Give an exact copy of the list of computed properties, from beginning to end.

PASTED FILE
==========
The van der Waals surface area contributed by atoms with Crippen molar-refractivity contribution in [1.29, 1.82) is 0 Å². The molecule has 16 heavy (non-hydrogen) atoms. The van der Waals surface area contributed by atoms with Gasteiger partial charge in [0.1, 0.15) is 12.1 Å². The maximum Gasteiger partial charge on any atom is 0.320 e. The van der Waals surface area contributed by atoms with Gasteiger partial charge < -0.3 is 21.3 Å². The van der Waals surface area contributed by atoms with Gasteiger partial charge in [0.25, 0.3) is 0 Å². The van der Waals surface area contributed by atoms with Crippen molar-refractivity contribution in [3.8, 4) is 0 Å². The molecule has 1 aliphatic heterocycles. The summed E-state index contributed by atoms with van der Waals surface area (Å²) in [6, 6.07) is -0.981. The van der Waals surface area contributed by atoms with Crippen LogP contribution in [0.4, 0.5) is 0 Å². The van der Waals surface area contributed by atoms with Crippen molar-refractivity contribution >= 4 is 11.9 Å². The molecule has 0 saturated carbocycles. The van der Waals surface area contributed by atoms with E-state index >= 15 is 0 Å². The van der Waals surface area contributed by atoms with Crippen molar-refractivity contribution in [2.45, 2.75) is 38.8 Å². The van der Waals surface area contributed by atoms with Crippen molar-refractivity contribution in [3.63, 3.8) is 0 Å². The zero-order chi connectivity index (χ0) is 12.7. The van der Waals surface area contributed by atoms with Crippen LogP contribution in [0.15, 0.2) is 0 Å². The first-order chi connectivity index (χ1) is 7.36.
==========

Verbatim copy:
The van der Waals surface area contributed by atoms with Crippen molar-refractivity contribution in [1.29, 1.82) is 0 Å². The molecule has 16 heavy (non-hydrogen) atoms. The van der Waals surface area contributed by atoms with Gasteiger partial charge in [0.1, 0.15) is 12.1 Å². The maximum Gasteiger partial charge on any atom is 0.320 e. The van der Waals surface area contributed by atoms with Gasteiger partial charge < -0.3 is 21.3 Å². The van der Waals surface area contributed by atoms with Gasteiger partial charge in [0.25, 0.3) is 0 Å². The van der Waals surface area contributed by atoms with Crippen molar-refractivity contribution in [3.8, 4) is 0 Å². The molecule has 1 aliphatic heterocycles. The summed E-state index contributed by atoms with van der Waals surface area (Å²) in [6, 6.07) is -0.981. The van der Waals surface area contributed by atoms with Crippen LogP contribution in [0.4, 0.5) is 0 Å². The van der Waals surface area contributed by atoms with Crippen molar-refractivity contribution >= 4 is 11.9 Å². The molecule has 0 saturated carbocycles. The van der Waals surface area contributed by atoms with E-state index >= 15 is 0 Å². The van der Waals surface area contributed by atoms with Crippen molar-refractivity contribution in [2.45, 2.75) is 38.8 Å². The van der Waals surface area contributed by atoms with Crippen molar-refractivity contribution in [3.63, 3.8) is 0 Å². The zero-order chi connectivity index (χ0) is 12.7. The van der Waals surface area contributed by atoms with Crippen LogP contribution in [0.15, 0.2) is 0 Å². The first-order chi connectivity index (χ1) is 7.36.